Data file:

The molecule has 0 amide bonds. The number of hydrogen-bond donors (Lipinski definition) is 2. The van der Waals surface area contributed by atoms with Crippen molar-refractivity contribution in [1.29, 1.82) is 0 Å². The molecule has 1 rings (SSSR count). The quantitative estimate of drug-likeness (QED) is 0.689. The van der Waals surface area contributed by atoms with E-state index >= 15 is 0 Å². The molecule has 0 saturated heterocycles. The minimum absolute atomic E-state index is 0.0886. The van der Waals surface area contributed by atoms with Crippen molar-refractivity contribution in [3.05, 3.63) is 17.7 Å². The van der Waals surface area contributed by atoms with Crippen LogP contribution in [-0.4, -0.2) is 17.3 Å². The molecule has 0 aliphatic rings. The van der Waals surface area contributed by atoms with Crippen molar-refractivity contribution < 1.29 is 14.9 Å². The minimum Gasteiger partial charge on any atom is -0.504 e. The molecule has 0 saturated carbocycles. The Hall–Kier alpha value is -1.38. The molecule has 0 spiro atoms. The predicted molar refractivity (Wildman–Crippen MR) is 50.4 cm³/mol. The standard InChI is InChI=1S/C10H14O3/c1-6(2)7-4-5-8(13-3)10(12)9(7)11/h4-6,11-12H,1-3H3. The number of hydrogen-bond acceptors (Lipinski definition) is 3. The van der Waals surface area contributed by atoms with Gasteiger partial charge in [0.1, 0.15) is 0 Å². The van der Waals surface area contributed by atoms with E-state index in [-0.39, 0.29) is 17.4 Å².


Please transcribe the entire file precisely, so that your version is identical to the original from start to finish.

The molecule has 0 amide bonds. The number of hydrogen-bond donors (Lipinski definition) is 2. The van der Waals surface area contributed by atoms with Crippen molar-refractivity contribution in [1.29, 1.82) is 0 Å². The molecule has 1 rings (SSSR count). The quantitative estimate of drug-likeness (QED) is 0.689. The van der Waals surface area contributed by atoms with E-state index >= 15 is 0 Å². The molecule has 0 saturated heterocycles. The minimum absolute atomic E-state index is 0.0886. The van der Waals surface area contributed by atoms with Crippen molar-refractivity contribution in [3.05, 3.63) is 17.7 Å². The van der Waals surface area contributed by atoms with Crippen LogP contribution in [-0.4, -0.2) is 17.3 Å². The molecule has 0 aliphatic rings. The van der Waals surface area contributed by atoms with Crippen molar-refractivity contribution < 1.29 is 14.9 Å². The minimum Gasteiger partial charge on any atom is -0.504 e. The molecule has 0 saturated carbocycles. The Hall–Kier alpha value is -1.38. The molecule has 0 spiro atoms. The predicted molar refractivity (Wildman–Crippen MR) is 50.4 cm³/mol. The standard InChI is InChI=1S/C10H14O3/c1-6(2)7-4-5-8(13-3)10(12)9(7)11/h4-6,11-12H,1-3H3. The number of hydrogen-bond acceptors (Lipinski definition) is 3. The van der Waals surface area contributed by atoms with Gasteiger partial charge in [0.1, 0.15) is 0 Å². The van der Waals surface area contributed by atoms with E-state index in [-0.39, 0.29) is 17.4 Å².